By STEVE KRAH
Like raindrops, no two baseball games are exactly the same.
“Everyday at the ballpark is wonderful,” says Kellman. “It never gets old at all. Everyday is unique.”
The “Voice of the Indians” for all but two seasons (1975 and 1980) since 1974, Kellman likes to see the Tribe emerge victorious. But his main job is to keep the radio or TV audience informed and entertained.
“The most important thing is to pursue excellence – not fame,” says Kellman. “Calling the game is the most important thing. It’s about doing the job, enjoying the moment.
“I want the Indians to win, however I maintain professionalism and paint an accurate word picture. I will certainly display more enthusiasm when the Indians win.”
Kellman is now in his 42nd season with the Indians and serves as one of minor league baseball’s broadcast deans along with Jim Weber (who called his first Toledo Mud Hens game in 1975).
A 2016 heart attack caused Kellman to miss 10 games, but he plans to keep on painting those word pictures.
“I feel great and I would like to go for a long while if I still can,” says Kellman, who majored in radio and television at Brooklyn College receiving his B.A. degree with Cum Laude honors in 1975.
When he started the gig in Indianapolis, the Indians played at Bush Stadium (opened in 1931).
Since the middle of the 1996 season, the Triple-A club has called Victory Field home and Kellman has let folks know that “The lights are on in this beautiful downtown ballpark, located on the corner of West and Maryland.”
Fueled by his devotion to preparation, including pre-game research and chats with those around the game, Kellman is able to share information and stories.
“I can tell things that people don’t know because of my access to players, coaches and managers,” says Kellman. “On radio, it’s about painting a word picture. On TV, it’s about adding captions.”
For more than 20 seasons, he has had a broadcast partner. The past three seasons it’s been Andrew Kappes.
Former big league catcher Buck Rodgers impressed Kellman with his knowledge of moundsmen.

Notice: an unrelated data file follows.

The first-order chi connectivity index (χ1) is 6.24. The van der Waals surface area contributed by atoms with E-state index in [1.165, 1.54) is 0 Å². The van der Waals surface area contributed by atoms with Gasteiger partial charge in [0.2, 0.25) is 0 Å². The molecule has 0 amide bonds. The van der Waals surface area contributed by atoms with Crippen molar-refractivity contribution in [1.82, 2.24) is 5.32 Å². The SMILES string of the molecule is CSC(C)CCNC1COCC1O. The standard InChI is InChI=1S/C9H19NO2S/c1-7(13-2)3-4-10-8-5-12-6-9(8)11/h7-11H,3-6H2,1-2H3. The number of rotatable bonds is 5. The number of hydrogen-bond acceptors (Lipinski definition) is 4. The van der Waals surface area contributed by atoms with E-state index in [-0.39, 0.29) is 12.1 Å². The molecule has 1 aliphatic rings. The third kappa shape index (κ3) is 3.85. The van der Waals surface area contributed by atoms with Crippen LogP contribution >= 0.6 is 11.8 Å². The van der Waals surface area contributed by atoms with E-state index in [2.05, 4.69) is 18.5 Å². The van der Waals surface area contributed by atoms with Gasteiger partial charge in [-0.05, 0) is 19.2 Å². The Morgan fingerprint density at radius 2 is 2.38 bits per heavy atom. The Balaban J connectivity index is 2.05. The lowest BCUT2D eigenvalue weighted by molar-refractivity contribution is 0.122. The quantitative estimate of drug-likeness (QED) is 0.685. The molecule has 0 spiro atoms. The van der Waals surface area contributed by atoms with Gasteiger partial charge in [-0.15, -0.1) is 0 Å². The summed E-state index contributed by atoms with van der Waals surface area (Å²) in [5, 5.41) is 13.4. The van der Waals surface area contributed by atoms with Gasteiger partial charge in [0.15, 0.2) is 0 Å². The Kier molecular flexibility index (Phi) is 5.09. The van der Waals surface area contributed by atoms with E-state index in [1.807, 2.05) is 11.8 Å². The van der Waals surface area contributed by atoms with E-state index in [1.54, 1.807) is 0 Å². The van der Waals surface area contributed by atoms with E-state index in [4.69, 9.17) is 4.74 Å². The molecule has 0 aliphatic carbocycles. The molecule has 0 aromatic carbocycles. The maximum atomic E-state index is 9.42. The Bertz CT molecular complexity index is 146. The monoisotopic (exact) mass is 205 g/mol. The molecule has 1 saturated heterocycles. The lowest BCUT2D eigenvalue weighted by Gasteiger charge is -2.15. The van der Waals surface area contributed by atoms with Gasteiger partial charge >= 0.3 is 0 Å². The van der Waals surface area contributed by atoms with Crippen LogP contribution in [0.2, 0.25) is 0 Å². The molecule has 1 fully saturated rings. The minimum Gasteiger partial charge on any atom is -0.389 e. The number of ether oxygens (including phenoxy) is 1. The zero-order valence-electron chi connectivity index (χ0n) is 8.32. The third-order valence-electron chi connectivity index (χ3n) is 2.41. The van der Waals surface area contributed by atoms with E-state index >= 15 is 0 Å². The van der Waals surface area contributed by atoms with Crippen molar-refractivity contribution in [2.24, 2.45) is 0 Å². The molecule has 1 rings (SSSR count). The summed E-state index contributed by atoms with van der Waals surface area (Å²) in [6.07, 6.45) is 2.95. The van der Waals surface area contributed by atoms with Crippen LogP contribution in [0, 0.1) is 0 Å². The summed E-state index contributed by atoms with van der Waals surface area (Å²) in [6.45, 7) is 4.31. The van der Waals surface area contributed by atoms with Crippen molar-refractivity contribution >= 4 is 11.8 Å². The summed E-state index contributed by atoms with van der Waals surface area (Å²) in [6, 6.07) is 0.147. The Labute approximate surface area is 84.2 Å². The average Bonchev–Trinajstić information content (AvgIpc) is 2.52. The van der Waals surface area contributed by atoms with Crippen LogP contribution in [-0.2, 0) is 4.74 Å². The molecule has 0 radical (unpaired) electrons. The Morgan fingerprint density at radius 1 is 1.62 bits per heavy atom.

“I saw the way our pitchers improved that (1984) season,” says Kellman.
Kellman says the IL was very much a pitcher’s league in those early years, but that changed with the addition of newer ballparks. In the 14-team circuit, the oldest stadium is Pawtucket’s McCoy Stadium (opened in 1946). All the others debuted since 1988.
A change that Kellman has appreciated is the addition of a pitch clock installed at Triple-A and Double-A parks in 2015. The idea is the speed up the pace of play.
After each pitch during an at-bat (except for those following foul balls), the pitcher has 20 seconds to start his windup or come set if there are baserunners. If he does not comply, a ball is to be called.
“That’s a good thing,” says Kellman. “You don’t need hitters to step out of the box after every pitch. After two years, it has become habit and has shaved 15 minutes off the average times of games.
“You want the ball in play. You want action. It’s important. You want a batter to be up there ready to hit and for a pitcher to throw strikes.”
During Kellman’s tenure, the Indians have been affiliated with the Cincinnati Reds (twice), Montreal Expos, Milwaukee Brewers and Pittsburgh Pirates. A Bucs’ AAA affiliate since 2005, Indianapolis signed a Player Development Contract extension with Pittsburgh that carries through 2020.
Many honors have come Kellman’s way, including induction to the Indiana Sportswriters & Sportscasters Association Hall of Fame in 2009 and Indiana Broadcast Pioneers Hall of Fame in 2015.
Kellman is also an author and professional speaker. He produced “61 Humorous & Inspiring Lessons I Learned From Baseball” and belongs to the National Speakers Association.
His speeches cover Becoming a Champion, Leadership and Teamwork and more. He recently addressed the Indiana Sheriffs’ Association.
Indians games can be caught on several broadcast platforms, including cable TV, over-the-air radio and online streaming.
Howard Kellman broadcast his first Indianapolis Indians game in 1974. He is able to inform and entertain his radio and TV audience through his access to players, coaches and managers. (Indianapolis Indians Photo)